"Unlimited submission is not due to government in a free state. There are certain boundaries beyond which submission can not be justly required, and should not be yielded." Rev. Tucker, 1771.

"If I am mistaken in supposing plans are formed and executing, subversive of our natural and chartered rights and privileges, and incompatible with every idea of liberty, all America is mistaken with me...Let the Governor [Hutchinson] in his chair of state hear it, we not only mourn, but with groanings that can not be uttered, and all because the wicked rule...King George may say the evils that produce this state of things are imaginary, but I tell you and I tell the tyrant to his face, it is because the wicked bear rule." Rev. Hitchcock, 1774.

"Let us praise God for the advantages already given us over the enemies of liberty — particularly that they have been so dispirited by repeated experience of the efficacy of our arms in the late action at Chelsea, when several hundred of our soldiery, the greater part open to the fire of so many cannon swivels and musketry from a battery advantageously
situated, from two armed cutters full of marines, and from ships of the line in the harbor, not one man on our side was killed, and but two or three wounded, when a great number were killed and wounded on the other side, and one of the cutters taken and burnt. If God be for us, who can be against us ?" Rev. Langdon, 1775.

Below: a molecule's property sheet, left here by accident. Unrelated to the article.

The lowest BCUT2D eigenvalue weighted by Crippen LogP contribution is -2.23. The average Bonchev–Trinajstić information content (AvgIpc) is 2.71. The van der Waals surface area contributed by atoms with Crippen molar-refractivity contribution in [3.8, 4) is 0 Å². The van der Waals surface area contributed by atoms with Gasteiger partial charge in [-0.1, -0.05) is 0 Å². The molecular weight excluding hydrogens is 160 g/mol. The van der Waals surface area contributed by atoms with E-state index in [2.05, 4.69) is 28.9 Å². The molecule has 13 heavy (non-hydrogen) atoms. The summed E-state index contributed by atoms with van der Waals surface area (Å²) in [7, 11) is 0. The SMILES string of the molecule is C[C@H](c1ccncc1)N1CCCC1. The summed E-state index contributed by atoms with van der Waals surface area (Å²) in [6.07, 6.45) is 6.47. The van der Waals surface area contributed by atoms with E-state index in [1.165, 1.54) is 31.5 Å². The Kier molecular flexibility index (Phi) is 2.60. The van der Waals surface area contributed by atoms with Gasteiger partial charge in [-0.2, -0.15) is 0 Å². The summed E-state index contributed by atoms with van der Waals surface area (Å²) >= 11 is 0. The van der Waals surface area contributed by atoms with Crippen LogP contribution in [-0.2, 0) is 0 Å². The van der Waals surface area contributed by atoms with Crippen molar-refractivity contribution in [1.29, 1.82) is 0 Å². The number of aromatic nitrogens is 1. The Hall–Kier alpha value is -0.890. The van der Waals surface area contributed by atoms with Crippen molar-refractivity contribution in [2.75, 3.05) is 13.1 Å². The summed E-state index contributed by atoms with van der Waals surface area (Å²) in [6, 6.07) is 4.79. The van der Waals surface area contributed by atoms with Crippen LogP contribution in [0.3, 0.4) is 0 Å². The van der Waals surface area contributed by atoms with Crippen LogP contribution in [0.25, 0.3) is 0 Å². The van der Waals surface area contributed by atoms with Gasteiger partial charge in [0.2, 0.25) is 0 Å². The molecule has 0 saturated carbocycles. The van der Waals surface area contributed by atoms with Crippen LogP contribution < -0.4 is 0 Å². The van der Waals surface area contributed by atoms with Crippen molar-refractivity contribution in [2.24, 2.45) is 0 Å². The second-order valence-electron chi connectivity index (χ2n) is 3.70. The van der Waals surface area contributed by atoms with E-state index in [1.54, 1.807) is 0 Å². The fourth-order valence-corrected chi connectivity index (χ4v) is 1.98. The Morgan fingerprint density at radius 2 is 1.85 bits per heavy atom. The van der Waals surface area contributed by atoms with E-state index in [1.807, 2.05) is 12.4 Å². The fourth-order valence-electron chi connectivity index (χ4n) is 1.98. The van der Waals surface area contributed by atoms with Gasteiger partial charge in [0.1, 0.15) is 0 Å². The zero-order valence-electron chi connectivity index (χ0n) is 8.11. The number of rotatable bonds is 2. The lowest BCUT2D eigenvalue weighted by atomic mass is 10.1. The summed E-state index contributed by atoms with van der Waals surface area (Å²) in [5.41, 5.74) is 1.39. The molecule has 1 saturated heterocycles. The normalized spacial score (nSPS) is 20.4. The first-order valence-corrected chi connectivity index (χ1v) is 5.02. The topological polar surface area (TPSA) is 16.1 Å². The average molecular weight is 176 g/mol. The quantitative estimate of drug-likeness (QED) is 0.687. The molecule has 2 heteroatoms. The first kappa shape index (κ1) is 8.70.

"Let us look upon freedom from the power of tyrants as a blessing that can not be purchased too dear, and let us bless God that he has so far delivered us from the idolatrous reverence which men are so apt to pay to arbitrary tyrants, and let us pray that he would be pleased graciously to perfect the mercy he has begun to show us, by confounding the devices of our enemies, and bringing their counsels to naught, and by establishing our just rights and privileges upon such a firm and lasting basis that the powers of earth and hell shall not prevail against it." Rev. West, Spring, 1776

"When Congress appointed a day of fasting and prayer in May, 1776, Dr. Witherspoon preached a discourse, entitled "The Dominion of Providence over the Passions of Men," in which he went thoroughly into the great political questions of the day. The sermon being published, it was received with warm encomiums in America, but denounced in Scotland, where it was republished, with notes, and the author stigmatized as a rebel and traitor."

The Chaplains and Clergy of the Revolution
, Headley

Monday, October 20, 2008

America A Christian Nation, pt.1

"I could easily enter upon another line of examination. I could point out the general trend of public opinion, the disclosures of purposes and beliefs to be found in letters, papers, books and unofficial declarations. I could show how largely our laws and customs are based upon the laws of Moses and the teachings of Christ; how constantly the Bible is appealed to as the guide of life and the authority in questions of morals ; how the Christian doctrines are accepted as the great comfort in times of sorrow and affliction, and fill with the light of hope the services for the dead. On every hilltop towers the steeple of some Christian church, while from the marble witnesses in God's acre comes the universal but silent testimony to the common faith in the Christian doctrine of the resurrection and the life hereafter. But I must not weary you.